Front Page Titles (by Subject) VII - Selected Discourses and Speeches
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VII - Andrew Fletcher, Selected Discourses and Speeches 
Selected Discourses and Speeches: A Discourse of Government with Relation to Militias (Edinburgh, 1698); Two Discourses concerning the Affairs of Scotland (Edinburgh, 1698); Speeches by a Member of the Parlaiment (Edinburgh, 1703); A Conversation concerning a Right Regulation of Government (Edinburgh, 1704).
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My Lord Chancellor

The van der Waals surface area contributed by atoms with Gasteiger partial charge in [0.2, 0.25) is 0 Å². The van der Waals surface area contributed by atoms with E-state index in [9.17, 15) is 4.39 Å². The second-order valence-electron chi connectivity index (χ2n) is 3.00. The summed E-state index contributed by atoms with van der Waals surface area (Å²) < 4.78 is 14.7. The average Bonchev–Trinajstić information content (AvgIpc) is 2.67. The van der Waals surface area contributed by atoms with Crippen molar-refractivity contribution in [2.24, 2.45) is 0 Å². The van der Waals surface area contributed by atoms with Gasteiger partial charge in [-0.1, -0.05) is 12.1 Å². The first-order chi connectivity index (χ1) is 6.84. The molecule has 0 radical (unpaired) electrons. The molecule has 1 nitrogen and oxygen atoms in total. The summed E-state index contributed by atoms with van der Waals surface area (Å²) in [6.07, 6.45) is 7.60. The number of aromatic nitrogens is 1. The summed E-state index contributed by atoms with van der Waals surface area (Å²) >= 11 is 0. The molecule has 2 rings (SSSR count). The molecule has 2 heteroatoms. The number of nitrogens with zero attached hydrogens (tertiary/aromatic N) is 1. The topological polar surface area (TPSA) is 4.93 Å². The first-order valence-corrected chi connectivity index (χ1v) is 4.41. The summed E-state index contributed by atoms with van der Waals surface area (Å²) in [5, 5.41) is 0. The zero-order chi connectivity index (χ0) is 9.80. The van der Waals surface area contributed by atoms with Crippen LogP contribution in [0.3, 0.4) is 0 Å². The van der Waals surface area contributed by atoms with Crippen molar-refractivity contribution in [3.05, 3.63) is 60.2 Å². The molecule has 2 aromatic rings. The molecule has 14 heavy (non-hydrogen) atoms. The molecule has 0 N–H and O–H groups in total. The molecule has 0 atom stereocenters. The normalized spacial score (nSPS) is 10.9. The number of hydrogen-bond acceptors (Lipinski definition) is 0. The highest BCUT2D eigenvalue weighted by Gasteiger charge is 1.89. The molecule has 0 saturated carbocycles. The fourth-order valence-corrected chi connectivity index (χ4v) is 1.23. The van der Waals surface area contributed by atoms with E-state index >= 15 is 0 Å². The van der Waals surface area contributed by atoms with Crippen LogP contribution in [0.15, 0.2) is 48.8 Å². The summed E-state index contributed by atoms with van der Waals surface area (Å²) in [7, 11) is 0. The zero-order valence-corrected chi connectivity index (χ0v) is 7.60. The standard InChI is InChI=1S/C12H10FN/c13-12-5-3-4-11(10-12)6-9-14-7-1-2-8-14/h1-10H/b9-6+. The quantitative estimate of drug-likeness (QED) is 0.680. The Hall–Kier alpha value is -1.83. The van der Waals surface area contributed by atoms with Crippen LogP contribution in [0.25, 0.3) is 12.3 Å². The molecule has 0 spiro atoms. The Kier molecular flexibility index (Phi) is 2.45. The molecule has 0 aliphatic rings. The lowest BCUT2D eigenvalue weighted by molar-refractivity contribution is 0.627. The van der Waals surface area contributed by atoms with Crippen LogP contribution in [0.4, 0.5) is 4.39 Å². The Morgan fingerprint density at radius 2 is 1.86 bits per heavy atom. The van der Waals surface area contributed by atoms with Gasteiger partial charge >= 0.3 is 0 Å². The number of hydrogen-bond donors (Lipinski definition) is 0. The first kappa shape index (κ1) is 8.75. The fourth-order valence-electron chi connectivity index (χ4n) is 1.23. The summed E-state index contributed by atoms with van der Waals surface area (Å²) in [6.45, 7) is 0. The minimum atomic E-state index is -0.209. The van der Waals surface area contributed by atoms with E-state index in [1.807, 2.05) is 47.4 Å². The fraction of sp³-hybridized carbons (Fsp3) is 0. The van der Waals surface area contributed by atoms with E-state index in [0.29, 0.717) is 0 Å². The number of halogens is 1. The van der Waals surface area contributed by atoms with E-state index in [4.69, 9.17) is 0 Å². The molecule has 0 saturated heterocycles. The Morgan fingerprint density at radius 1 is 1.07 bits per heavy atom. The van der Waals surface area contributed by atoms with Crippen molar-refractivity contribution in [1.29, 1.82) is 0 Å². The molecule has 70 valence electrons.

I hope I need not inform this honourable house, that all acts which can be proposed for the security of this kingdom, are vain and empty propositions, unless they are supported by arms; and that to rely upon any law without such a security is to lean upon a shadow. We had better never pass this act: for then we shall not imagine we have done anything for our security; and if we think we can do anything effectual Without that provision, we deceive ourselves, and are in a most dangerous condition. Such an act cannot be said to be an act for the security of anything, in which the most necessary clause is wanting, and without which all the rest is of no force: neither can any kingdom be really secured but by arming the people. Let no man pretend that we have standing forces to support this law; and that if their numbers be not sufficient, we may raise more. It is very well known this nation cannot maintain so many standing forces as would be necessary for our defence, though we could entirely rely upon their fidelity. The possession of arms is the distinction of a freeman from a slave. He who has nothing, and belongs to another, must be defended by him, and needs no arms: but he who thinks he is his own master, and has anything he may call his own, ought to have arms to defend himself and what he possesses, or else he lives precariously and at discretion. And though for a while those who have the sword in their power abstain from doing him injuries; yet by degrees he will be awed into a submission to every arbitrary command. Our ancestors by being always armed, and frequently in action, defended themselves against the Romans, Danes, and English; and maintained their liberty against the encroachments of their own princes. If we are not rich enough to pay a sufficient number of standing forces, we have a least this advantage, that arms in our own hands serve no less to maintain our liberty at home than to defend us from enemies abroad. Other nations, if they think they can trust standing forces, may by their means defend themselves against foreign enemies. But we, who have not wealth sufficient to pay such forces, should not, of all nations under heaven, be unarmed. For us then to continue without arms, is to be directly in the condition of slaves: to be found unarmed in the event of her Majesty’s death, would be to have no manner of security for our liberty, property, or the independence of this kingdom. By being unarmed, we every day run the risk of our all, since we know not how soon that event may overtake us: to continue still unarmed, when by this very act now under deliberation, we have put a case, which happening may spearate us from England, would be the grossest of all follies. And if we do not provide for arming the kingdom in such an exigency, we shall become a jest and a proverb to the world.